Monday, September 16, 2019

Let's Get a Move On!

Our Empty Nest Adventures have begun, and I have discovered it’s a lot less stressful getting out of the house when I’m only responsible for myself. Yeah, I know, that sounds obvious, but hear me out. 

With two girls, there’s a lot of drama in our house. There’s also a lot of prep work. So when we have plans, the conversations typically go something like this:

Husband, in front of girls: When are we leaving?
Me: X time 

½ hour before departure

Me: Why aren’t you getting ready?
Banana Girl: it only takes me twenty minutes.
Princess: I’m going, I’m going.

X time arrives. Husband comes downstairs. I’m ready. Girls are nowhere in sight.

Me: Girls, let’s go!
Banana Girl: I’ll be ready in 5 minutes.
Me: But I said we were leaving now.
Banana Girl: Oh, I thought you were building in extra time.

Princess saunters downstairs a minute later.
Me: Why are you late?
Princess: I’m done before Banana Girl.

We end up leaving 10 minutes after I wanted (even when I build in time). I’m sweating and stressed and everyone is yelling and tell me again why we do things as a family?

Now, leaving is a lot different. 

Husband: What time are we leaving?
Me: We have to be there by X and I don’t want to be rushing. So let’s leave at Y.
Husband: Okay.

Y time arrives. Husband comes downstairs. I come downstairs. We leave.

End of story.

Thursday, September 12, 2019

Welcome back to Stephen King!

With the release of Glimpse, The Tender Killer, the number one question asked of me lately is: “Why a trilogy, Steve?” It’s a very good question.
Some time ago I had an idea to tell the story of four people comprising of two married couples where each marriage is not without its problems. For me the joy of writing is to create characters; ordinary, every day, flawed people, like you or I, and put them in extraordinary situations. So, I thought, what if the male protagonist is a Major Crime Cop, and he has a recent history of having an affair, for which his wife is trying to forgive and forget. Let’s pair him with a stunningly beautiful, intriguing, criminal psychologist who is married to a controlling man who doesn’t want her working with the cops. Then have them hunt a terrible, psychotic serial killer. I wanted them to come from different walks of life, and be the kind of people who are at their best when they are working with an attractive person of the opposite sex and pose the question, will they or won’t they?
In my life I’ve had the pleasure of working with some exceptional women. The relationships have been fun, flirtatious and I am still very good friends with some of them today. I found that working with someone you wanted to take to bed, but never actually acting on it, was good for not only the working relationship, but my home life as well. I would be happy to go to work, and less stressed when I got home, if that makes sense. In my life, it’s a fact I’ve have better friends of the opposite sex, than my own.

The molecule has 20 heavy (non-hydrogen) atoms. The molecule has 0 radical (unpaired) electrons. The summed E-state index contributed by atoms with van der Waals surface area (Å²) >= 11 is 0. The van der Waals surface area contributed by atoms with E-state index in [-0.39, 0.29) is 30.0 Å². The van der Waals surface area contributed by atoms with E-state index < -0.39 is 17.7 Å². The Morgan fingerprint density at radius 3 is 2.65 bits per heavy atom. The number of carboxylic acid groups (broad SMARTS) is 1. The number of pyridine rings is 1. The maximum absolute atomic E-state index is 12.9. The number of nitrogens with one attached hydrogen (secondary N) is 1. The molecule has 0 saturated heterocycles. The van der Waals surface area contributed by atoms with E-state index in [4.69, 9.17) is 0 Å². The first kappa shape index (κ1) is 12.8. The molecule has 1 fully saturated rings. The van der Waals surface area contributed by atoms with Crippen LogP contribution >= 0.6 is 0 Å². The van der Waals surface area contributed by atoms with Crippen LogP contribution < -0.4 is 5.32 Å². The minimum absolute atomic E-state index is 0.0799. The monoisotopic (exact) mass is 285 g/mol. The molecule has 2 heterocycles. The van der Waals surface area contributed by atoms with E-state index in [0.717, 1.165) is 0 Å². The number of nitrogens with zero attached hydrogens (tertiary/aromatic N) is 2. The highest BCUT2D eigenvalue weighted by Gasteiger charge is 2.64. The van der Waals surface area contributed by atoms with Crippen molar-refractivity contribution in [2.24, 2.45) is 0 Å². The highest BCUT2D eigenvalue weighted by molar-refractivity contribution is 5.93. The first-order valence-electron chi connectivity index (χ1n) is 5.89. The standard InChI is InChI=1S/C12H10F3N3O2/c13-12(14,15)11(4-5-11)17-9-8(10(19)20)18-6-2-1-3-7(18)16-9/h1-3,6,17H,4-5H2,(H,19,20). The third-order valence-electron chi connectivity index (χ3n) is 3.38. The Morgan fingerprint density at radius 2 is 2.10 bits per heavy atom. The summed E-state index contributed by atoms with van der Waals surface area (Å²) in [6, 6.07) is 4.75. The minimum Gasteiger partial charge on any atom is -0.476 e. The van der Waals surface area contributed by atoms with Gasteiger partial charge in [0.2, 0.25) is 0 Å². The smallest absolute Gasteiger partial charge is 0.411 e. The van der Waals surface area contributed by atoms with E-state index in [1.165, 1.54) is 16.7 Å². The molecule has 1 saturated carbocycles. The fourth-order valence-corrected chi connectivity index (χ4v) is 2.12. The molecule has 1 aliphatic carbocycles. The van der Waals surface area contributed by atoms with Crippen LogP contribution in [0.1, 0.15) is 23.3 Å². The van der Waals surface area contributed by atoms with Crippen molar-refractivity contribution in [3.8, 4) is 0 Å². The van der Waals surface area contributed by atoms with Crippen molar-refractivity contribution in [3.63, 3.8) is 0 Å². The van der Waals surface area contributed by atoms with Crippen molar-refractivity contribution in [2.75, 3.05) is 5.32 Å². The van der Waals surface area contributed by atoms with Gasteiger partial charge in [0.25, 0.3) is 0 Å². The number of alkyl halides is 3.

So, that was the relationship I wanted for Detective Sergeant Richard ‘Rick’ McCoy, and Criminal Psychologist Patricia, call me Pat (everyone does), Holmes. Then throw into the mix a cold hearted, attention seeking murderer, who has a past association with Rick, who taunts him to catch him if he can, and I thought I could make it work. But, I didn’t want the book to be a trope; the kind of story with an obvious direction where the reader would think ‘yeah, I knew that would happen,’ but, how to do that? 
If I had more words, I thought, I could really delve inside the characters, and describe the inner workings of the three different relationships, and the serial killer. I could look at the trials and tribulations of the married partners of the two protagonists; what’s it like for them having their husband, of wife working with someone they really like. And then I thought what if their story was spread over three separate investigations, into three different murderers. 
Psychology, particularly criminal psychology, has always fascinated me. My daughter has a degree in it, and a good friend works in the field. What if I combined the story of my four people’s dysfunctional relationships with glimpses into the troubled psyche’s of my three killers………hmmmmm. I like to keep a book around 100,000 words. That feels about right for me to tell what I want to tell, therefore a trilogy would give me 300,000 words. Now with that amount, I could go to town.
Lots of people have asked me the question; “why a trilogy, Steve?” Well, the funny thing is that several people who have read book 3 have demanded a fourth instalment, so maybe; just maybe, this will be the first ever trilogy made up of four books.

Book 3, Glimpse, the Tender Killer is my tenth published work, and it is released on September 11th2019. Here is the link to Amazon:
Here is the official blurb:
Criminal psychologist Patricia Holmes is now a detective paired with Detective Sergeant Rick McCoy. Together they hunt The Biblical Killer, so named for the quotes left on walls written in the victim's blood. To lure the murderer out they join the Tender Nights internet dating site, openly making themselves targets. Rick and Pat have fought their desire for each other for months. Can they now survive their lust and an insane murderer intent on vengeance?
My contact links are:
Stephen B King
twitter: @stephenBKing1
Facebook: @stephenbkingauthor
I would love to know what people think of the story and I always respond to emails or messages. So, drop me a line, let me know what you think, and please, please, if you enjoy the books, leave a review – we authors genuinely need validation. 

Once they resembled scientists in a germ-free lab, the put on white latex surgical gloves, and Rick led the way through the front door, where another officer stood guard.
Inside the entrance hallway he stopped suddenly and Pat walked into his back and rebound off him. In front of them on the wall, was a message which looked as if it had been written in blood, complete with runs and droplets so that rivulets from above ran into words written below.

But You, O God, will bring them down to the pit of destruction; 
Men of bloodshed and deceit will not live out half their days

            “What do you make of that, Pat?” He asked in a hushed voice.
“Hmmm, worrying on several fronts. Some sort of God complex? Vengeance is mine, sayeth the Lord; that kind of thing. It’s not going to be pretty; I’d know that from the message, even if we hadn’t been told what to expect. It’s not just this is boasting; it’s a warning to others, and that, is scary.”